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Date: Wed, 09 Jul 1997 16:26:15 -0700
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From: Paul Andrew Mitchell [address in tool bar]
Subject: SLS: JOSEPH NEWMAN'S THEORY By Roger Hastings PhD (fwd)

>           JOSEPH NEWMAN'S THEORY By Roger Hastings PhD
>              Transcribed By George W. Dahlberg P.E.
>I do not intend to recapitulate the theory presented in Newman's book, but
>rather to briefly provide my interpretation of his ideas.  Newman began
>studying electricity and magnetism in the mid 1960's.  He has a mechanical
>background, and was looking for a mechanical description of electromagnetic
>fields.  That is, he assumed that there must be a mechanical interaction
>between, for example, two magnets.  He could not find such a description in
>any book, and decided that he would have to provide his own explanation.
>He came to the conclusion that if electromagnetic fields consisted of tiny
>spinning particles moving at the speed of light along the field lines, then
>he could explain all standard electromagnetic phenomena through the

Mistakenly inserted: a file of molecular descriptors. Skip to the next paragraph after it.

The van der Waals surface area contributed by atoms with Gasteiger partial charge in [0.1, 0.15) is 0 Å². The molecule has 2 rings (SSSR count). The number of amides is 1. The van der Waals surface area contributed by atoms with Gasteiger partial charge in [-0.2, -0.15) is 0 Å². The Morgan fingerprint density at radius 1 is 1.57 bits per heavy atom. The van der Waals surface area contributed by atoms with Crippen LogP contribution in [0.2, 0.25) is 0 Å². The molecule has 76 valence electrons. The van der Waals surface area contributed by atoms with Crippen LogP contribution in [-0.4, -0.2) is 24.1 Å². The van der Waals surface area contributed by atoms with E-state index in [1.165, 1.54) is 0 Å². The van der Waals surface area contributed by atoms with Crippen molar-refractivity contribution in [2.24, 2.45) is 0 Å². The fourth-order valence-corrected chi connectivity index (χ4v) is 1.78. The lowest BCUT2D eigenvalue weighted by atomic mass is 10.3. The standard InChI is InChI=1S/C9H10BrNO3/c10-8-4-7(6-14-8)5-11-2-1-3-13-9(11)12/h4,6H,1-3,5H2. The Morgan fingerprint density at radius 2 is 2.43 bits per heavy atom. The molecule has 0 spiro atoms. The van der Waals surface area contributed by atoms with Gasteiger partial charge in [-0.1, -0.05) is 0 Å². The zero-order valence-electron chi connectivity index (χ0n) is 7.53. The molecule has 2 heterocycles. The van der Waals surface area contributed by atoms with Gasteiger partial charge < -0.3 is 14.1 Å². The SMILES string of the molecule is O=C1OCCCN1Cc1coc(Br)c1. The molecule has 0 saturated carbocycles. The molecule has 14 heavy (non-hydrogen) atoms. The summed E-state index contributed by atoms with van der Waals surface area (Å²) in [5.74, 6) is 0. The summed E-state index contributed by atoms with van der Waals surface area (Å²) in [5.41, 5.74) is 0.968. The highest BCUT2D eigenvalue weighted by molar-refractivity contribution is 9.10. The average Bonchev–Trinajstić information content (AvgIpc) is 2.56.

>interaction of spinning particles.  Since the spinning particles interact
>in the same way as gyroscopes, he called the particles gyroscopic
>particles.  In my opinion, such spinning particles do provide a qualitative
>description of electromagnetic phenomena, and his model is useful in
>understanding complex electrical situations (note that without a pictorial
>model one must rely solely upon mathematical equations which can become
>extremely complex).
>Given that electromagnetic fields consist of matter in motion, or kinetic
>energy, Joe decided that it should be possible to tap this kinetic energy.
>He likes to say:  "How long did man sit next to a stream before he invented
>the paddle wheel?"  Joe built a variety of unusual devices to tap the